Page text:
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January 2010 Why Do Yoga?

Dear Yoga Friends,

Introspection this month has somehow raised the question: "Why should we do yoga"? Dedicated practitioners might scratch their heads a bit. Isn't it obvious? But perhaps not. The tragic extent of the recent earthquake in Haiti boggles the mind, and it is difficult to imagine someone in Port-au-Prince doing yoga when the world around them has literally crumbled. Are we fiddling while Rome is burning? But in a sense, anguish and suffering cuts more to the core of why one should do yoga than the calm natural beauty of a tropical beach or a mountain lake.

We need some foundation of personal health and well-being before we can help others in a deep way. People find many ways to maintain or regain health, and yoga is one of them. A recent article by Lisa Walford in the most recent edition of Yoga Samachar, the Iyengar National Association newsletter, cites the following scientifically established benefits of yoga: reduced blood pressure and heart rate for practitioners with cardiovascular disease; reduced stress-related symptoms such as depression, anxiety, anger, and insomnia; reduction in the stress-related hormone cortisol; relief for back pain and musculoskeletal imbalances; and relief of symptoms associated with Parkinson's desease.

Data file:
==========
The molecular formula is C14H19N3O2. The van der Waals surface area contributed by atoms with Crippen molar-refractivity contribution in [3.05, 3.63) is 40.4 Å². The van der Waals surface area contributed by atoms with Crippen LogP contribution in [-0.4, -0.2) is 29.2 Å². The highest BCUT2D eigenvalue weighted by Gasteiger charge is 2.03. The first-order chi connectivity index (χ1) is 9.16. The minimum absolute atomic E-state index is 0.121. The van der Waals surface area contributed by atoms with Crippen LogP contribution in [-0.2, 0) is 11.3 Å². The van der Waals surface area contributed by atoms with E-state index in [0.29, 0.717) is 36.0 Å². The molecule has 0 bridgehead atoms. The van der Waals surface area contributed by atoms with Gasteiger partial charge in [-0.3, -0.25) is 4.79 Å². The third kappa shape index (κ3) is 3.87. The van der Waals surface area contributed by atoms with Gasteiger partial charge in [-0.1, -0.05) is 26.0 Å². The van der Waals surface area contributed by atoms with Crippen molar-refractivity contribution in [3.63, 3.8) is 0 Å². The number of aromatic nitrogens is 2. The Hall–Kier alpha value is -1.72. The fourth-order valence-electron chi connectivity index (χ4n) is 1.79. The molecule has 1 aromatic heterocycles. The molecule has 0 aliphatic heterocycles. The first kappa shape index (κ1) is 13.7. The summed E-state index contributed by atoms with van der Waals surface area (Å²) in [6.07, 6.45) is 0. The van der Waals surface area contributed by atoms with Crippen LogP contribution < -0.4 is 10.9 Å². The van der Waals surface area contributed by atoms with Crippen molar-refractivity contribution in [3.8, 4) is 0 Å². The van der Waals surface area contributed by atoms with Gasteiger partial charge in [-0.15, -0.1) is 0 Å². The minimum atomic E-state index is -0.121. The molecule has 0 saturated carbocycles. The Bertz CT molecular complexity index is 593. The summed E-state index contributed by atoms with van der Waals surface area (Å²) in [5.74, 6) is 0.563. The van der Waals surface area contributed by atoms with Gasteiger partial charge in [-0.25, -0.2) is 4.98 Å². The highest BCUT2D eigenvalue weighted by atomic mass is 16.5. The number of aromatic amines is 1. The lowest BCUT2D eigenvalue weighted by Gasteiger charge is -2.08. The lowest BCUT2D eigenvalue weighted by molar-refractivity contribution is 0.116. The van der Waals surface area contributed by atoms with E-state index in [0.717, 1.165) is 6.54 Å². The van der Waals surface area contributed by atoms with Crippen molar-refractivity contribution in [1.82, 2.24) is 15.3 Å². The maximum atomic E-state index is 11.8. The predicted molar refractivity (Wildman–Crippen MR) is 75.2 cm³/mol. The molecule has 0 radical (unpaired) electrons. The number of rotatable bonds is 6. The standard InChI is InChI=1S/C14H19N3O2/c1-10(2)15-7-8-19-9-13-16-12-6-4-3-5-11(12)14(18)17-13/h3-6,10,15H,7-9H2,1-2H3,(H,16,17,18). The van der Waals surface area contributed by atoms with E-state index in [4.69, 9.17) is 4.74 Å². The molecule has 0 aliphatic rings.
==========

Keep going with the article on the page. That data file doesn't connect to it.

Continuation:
Yoga, a mind-body-breath discipline, has the capacity to strengthen, stabilize, and integrate us on multiple levels, helping form us into beings who can better cope with day-to-day challenges as well as major setbacks and calamities. The practice goes beyond what we do on the mat or in class. Yoga builds a heightened level of awareness and sensitivity that can be directed both outward to help us be more vital and contributing members of our communities, and inward to help us disengage from distractions and come closer to the steadier core of who we are.

Of course the general format of the question "Why do X?" can be applied to any activity. Usually the answer has something to do with sensory gratification or a feeling of achievement. Yoga is one of the few activities that has the potential to go beyond that. But at the same time, there's nothing wrong with just having fun, finding ways to work on strength, flexibility, and balance, all at the same time!

As always, I would love to hear your thoughts and reactions to anything in this note.

Best regards for 2010 & Namaste,



Chad Balch